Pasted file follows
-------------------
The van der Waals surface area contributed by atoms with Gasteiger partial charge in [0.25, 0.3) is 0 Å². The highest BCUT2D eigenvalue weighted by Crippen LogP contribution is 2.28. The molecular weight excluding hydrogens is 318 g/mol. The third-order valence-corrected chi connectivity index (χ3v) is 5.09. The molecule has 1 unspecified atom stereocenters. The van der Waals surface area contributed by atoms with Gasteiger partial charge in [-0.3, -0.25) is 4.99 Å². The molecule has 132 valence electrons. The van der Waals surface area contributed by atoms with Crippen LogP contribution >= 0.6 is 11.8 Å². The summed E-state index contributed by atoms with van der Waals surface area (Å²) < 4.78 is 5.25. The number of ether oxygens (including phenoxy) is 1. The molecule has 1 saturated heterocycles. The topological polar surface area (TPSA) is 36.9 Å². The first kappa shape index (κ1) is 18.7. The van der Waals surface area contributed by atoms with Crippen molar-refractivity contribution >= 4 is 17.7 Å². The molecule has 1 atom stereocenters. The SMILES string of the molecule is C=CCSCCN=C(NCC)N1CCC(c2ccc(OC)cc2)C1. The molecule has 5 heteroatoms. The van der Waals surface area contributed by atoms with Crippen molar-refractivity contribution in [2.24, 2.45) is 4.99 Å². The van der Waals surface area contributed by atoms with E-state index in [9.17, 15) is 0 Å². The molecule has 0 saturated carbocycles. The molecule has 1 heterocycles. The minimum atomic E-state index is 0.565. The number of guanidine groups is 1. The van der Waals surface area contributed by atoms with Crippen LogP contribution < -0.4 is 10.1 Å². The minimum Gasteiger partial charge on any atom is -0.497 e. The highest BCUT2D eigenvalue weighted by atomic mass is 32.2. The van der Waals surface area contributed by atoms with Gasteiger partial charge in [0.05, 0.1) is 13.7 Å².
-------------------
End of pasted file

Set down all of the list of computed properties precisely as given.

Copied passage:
The van der Waals surface area contributed by atoms with Gasteiger partial charge in [0.25, 0.3) is 0 Å². The highest BCUT2D eigenvalue weighted by Crippen LogP contribution is 2.28. The molecular weight excluding hydrogens is 318 g/mol. The third-order valence-corrected chi connectivity index (χ3v) is 5.09. The molecule has 1 unspecified atom stereocenters. The van der Waals surface area contributed by atoms with Gasteiger partial charge in [-0.3, -0.25) is 4.99 Å². The molecule has 132 valence electrons. The van der Waals surface area contributed by atoms with Crippen LogP contribution >= 0.6 is 11.8 Å². The summed E-state index contributed by atoms with van der Waals surface area (Å²) < 4.78 is 5.25. The number of ether oxygens (including phenoxy) is 1. The molecule has 1 saturated heterocycles. The topological polar surface area (TPSA) is 36.9 Å². The first kappa shape index (κ1) is 18.7. The van der Waals surface area contributed by atoms with Crippen molar-refractivity contribution >= 4 is 17.7 Å². The molecule has 1 atom stereocenters. The SMILES string of the molecule is C=CCSCCN=C(NCC)N1CCC(c2ccc(OC)cc2)C1. The molecule has 5 heteroatoms. The van der Waals surface area contributed by atoms with Crippen molar-refractivity contribution in [2.24, 2.45) is 4.99 Å². The van der Waals surface area contributed by atoms with E-state index in [9.17, 15) is 0 Å². The molecule has 0 saturated carbocycles. The molecule has 1 heterocycles. The minimum atomic E-state index is 0.565. The number of guanidine groups is 1. The van der Waals surface area contributed by atoms with Crippen LogP contribution < -0.4 is 10.1 Å². The minimum Gasteiger partial charge on any atom is -0.497 e. The highest BCUT2D eigenvalue weighted by atomic mass is 32.2. The van der Waals surface area contributed by atoms with Gasteiger partial charge in [0.05, 0.1) is 13.7 Å².